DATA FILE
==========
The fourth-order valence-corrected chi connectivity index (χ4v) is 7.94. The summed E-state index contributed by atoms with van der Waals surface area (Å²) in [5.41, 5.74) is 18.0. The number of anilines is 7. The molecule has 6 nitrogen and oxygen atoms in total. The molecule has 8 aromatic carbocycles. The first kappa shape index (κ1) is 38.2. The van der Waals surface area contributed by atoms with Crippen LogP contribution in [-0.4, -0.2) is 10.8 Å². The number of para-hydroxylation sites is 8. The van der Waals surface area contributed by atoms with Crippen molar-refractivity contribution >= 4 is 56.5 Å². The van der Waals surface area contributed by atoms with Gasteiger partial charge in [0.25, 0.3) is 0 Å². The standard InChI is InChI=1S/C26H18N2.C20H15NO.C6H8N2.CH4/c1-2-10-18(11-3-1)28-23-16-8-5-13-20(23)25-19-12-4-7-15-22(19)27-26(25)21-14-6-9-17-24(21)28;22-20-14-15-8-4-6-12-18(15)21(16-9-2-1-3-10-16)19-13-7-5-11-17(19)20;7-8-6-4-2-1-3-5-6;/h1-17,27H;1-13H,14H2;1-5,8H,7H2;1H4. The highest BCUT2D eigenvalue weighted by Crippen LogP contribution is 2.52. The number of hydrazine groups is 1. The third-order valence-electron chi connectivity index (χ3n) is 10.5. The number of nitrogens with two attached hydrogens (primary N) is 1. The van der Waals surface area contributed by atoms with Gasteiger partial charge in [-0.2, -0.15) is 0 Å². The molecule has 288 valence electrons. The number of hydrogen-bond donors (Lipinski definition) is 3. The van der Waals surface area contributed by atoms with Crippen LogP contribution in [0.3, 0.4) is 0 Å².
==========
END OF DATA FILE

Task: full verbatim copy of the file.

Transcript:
The fourth-order valence-corrected chi connectivity index (χ4v) is 7.94. The summed E-state index contributed by atoms with van der Waals surface area (Å²) in [5.41, 5.74) is 18.0. The number of anilines is 7. The molecule has 6 nitrogen and oxygen atoms in total. The molecule has 8 aromatic carbocycles. The first kappa shape index (κ1) is 38.2. The van der Waals surface area contributed by atoms with Crippen LogP contribution in [-0.4, -0.2) is 10.8 Å². The number of para-hydroxylation sites is 8. The van der Waals surface area contributed by atoms with Crippen molar-refractivity contribution >= 4 is 56.5 Å². The van der Waals surface area contributed by atoms with Gasteiger partial charge in [0.25, 0.3) is 0 Å². The standard InChI is InChI=1S/C26H18N2.C20H15NO.C6H8N2.CH4/c1-2-10-18(11-3-1)28-23-16-8-5-13-20(23)25-19-12-4-7-15-22(19)27-26(25)21-14-6-9-17-24(21)28;22-20-14-15-8-4-6-12-18(15)21(16-9-2-1-3-10-16)19-13-7-5-11-17(19)20;7-8-6-4-2-1-3-5-6;/h1-17,27H;1-13H,14H2;1-5,8H,7H2;1H4. The highest BCUT2D eigenvalue weighted by Crippen LogP contribution is 2.52. The number of hydrazine groups is 1. The third-order valence-electron chi connectivity index (χ3n) is 10.5. The number of nitrogens with two attached hydrogens (primary N) is 1. The van der Waals surface area contributed by atoms with Gasteiger partial charge in [-0.2, -0.15) is 0 Å². The molecule has 288 valence electrons. The number of hydrogen-bond donors (Lipinski definition) is 3. The van der Waals surface area contributed by atoms with Crippen LogP contribution in [0.3, 0.4) is 0 Å².